A question for pilots familiar with the Garmin

I’m currently trying to find reproductions for some issues people complain about.

If we set the autopilot to climb 4000 feet at 500fpm then take off at YPPF in the C172, and “forget” to lean the mixture, the aircraft will stall. Does the Garmin actually allow that?

It is something a pilot wouldn’t normally do but maybe someone knows from manuals or training.

If an aeroplane stalls to an extent the autopilot can no longer maintain control it should disconnect itself.


That matches other APs I’ve seen. I guess we should have a stall warning horn going off so that would be the alarm.

I had wondered if it might provide a bit of prior notice though.

I’ve honestly never tried putting a real world aircraft into a stall in a Garmin with the autopilot engaged. Of the times I’ve put one into a stall, it was all manual flight, and there wasn’t much indication other than the usual buffet and a stall horn (if I remember correctly). No prior notice.
The Garmin should disconnect the autopilot when it isnt able to maintain flight parameters though.

As an aside, a real 172 shouldn’t be stalling at 4000’ even with mixture full rich at normal climbs speeds, and using VS in a climb isn’t generally a good practice (due to lack of low airspeed protection, although people who know what they are doing sometimes do use it).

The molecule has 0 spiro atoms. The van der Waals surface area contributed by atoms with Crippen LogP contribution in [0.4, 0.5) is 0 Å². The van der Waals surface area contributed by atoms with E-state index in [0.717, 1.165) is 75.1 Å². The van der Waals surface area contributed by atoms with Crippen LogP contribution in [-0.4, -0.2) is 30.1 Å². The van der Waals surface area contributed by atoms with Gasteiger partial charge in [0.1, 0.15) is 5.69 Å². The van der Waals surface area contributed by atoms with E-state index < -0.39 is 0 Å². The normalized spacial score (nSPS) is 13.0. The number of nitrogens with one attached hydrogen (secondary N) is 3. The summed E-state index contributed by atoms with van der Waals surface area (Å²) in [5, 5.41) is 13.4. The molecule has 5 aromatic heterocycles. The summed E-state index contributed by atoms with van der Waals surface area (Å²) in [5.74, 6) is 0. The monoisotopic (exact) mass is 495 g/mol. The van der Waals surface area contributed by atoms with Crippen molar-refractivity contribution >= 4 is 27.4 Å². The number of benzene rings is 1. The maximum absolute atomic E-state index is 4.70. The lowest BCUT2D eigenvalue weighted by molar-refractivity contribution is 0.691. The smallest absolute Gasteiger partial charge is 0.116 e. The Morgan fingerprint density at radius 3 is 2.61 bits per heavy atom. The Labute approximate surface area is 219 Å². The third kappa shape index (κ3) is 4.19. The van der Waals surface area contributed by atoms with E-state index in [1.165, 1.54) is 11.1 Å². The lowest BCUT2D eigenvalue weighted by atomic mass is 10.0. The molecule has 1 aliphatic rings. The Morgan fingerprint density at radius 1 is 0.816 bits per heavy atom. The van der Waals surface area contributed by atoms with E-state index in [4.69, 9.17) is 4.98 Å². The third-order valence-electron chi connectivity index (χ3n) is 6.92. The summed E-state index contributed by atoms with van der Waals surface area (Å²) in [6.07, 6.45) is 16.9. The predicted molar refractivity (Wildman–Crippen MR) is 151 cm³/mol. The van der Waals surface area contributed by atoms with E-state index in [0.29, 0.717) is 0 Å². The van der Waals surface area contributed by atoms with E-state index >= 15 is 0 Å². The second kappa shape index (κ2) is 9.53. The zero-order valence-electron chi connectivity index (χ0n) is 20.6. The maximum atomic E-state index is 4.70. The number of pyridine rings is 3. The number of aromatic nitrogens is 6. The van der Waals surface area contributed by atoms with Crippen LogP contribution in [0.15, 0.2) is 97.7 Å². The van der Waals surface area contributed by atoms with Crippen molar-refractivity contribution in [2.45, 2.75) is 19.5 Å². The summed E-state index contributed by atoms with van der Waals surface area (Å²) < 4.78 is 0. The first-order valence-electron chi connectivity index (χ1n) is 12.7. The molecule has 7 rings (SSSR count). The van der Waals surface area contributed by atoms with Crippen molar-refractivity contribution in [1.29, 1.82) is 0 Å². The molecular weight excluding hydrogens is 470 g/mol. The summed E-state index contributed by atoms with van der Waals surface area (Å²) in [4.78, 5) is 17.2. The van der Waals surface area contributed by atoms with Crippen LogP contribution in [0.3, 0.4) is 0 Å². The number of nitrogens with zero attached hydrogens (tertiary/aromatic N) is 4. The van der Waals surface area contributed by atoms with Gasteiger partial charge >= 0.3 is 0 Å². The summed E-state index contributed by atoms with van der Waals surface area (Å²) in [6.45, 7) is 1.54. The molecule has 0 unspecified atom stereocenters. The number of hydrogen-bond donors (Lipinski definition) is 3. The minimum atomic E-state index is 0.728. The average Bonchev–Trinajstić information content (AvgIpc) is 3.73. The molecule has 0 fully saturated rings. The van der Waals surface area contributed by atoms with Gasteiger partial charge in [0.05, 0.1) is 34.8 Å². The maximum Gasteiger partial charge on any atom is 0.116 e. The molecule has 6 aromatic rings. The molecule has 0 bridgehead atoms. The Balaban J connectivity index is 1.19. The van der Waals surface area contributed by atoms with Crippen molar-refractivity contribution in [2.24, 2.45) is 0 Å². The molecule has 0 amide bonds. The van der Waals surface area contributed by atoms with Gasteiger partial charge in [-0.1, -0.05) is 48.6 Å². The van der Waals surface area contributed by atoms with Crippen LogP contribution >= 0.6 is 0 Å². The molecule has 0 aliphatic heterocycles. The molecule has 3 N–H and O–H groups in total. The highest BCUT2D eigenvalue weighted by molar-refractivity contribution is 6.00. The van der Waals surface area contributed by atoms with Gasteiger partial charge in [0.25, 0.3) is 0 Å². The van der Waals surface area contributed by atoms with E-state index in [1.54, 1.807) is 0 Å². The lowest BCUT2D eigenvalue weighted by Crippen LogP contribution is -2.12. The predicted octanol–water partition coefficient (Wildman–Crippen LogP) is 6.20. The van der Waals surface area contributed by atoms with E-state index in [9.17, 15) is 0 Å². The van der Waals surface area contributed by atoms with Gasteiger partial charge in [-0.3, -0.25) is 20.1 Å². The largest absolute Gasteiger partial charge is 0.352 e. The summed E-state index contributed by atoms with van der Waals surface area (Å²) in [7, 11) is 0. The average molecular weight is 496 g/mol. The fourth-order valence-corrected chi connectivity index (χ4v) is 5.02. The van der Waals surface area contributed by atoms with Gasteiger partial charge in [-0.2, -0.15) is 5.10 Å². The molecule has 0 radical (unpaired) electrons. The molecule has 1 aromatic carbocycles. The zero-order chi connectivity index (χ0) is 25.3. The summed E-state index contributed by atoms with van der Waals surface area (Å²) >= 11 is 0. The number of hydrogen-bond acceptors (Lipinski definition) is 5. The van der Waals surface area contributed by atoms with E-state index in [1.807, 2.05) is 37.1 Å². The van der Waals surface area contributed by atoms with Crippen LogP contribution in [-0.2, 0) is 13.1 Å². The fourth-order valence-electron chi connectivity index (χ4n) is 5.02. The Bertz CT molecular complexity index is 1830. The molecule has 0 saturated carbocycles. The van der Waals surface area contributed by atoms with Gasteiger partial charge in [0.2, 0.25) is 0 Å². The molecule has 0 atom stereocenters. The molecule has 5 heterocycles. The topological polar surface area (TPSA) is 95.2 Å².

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Thanks, I did wonder if it should lose power that quickly because it seemed a bit fast but I’ve not flown an aircraft with a mixture control, or an autopilot for that matter and while I’ve used them in other sims I don’t like to assume they are doing things accurately.

My AP did not disconnect so that is a bug.

That’s two AP issues that are replicable that I logged today. One more to try and replicate is where my 4 year old grandson caused my AP to disconnect while I was out of the room and when I re-enable it the aircraft tried to do a wing-over and hit the ground. I’d love to know what he did.

The last is where the aircraft pitched up massively withe AP in altitude hold mode. On one occasion it was because the flaps went to full down all by themselves and the AP couldn’t cope. That should be easy to confirm.

I’ve had lights turn on without touching anything too but that’s less dangerous!

If you are using VS (vertical speed) hold at 500fpm, the real G1000 will try to hold that VS up to the selected altitude, and yes, if it does not have enough power to maintain that, the AP will continue to increase the angle of attack to try to maintain the 500fpm climb until the aircraft stalls. In fact, there have been a few real life accidents that resulted from this. Some of the newer G3000 models have envelope protection to prevent this from happening.

For that reason, the way most pilots use the G1000 to change and capture altitudes while climbing is with the FLC (flight level change) function. In FLC mode, the autopilot holds the airspeed constant through the climb, reducing the rate of climb as the aircraft ascends and loses power, thus preventing a stall as the airplane climbs to higher altitudes.

I’m not sure either mode, however, is being modeled correctly in MSFS2020.

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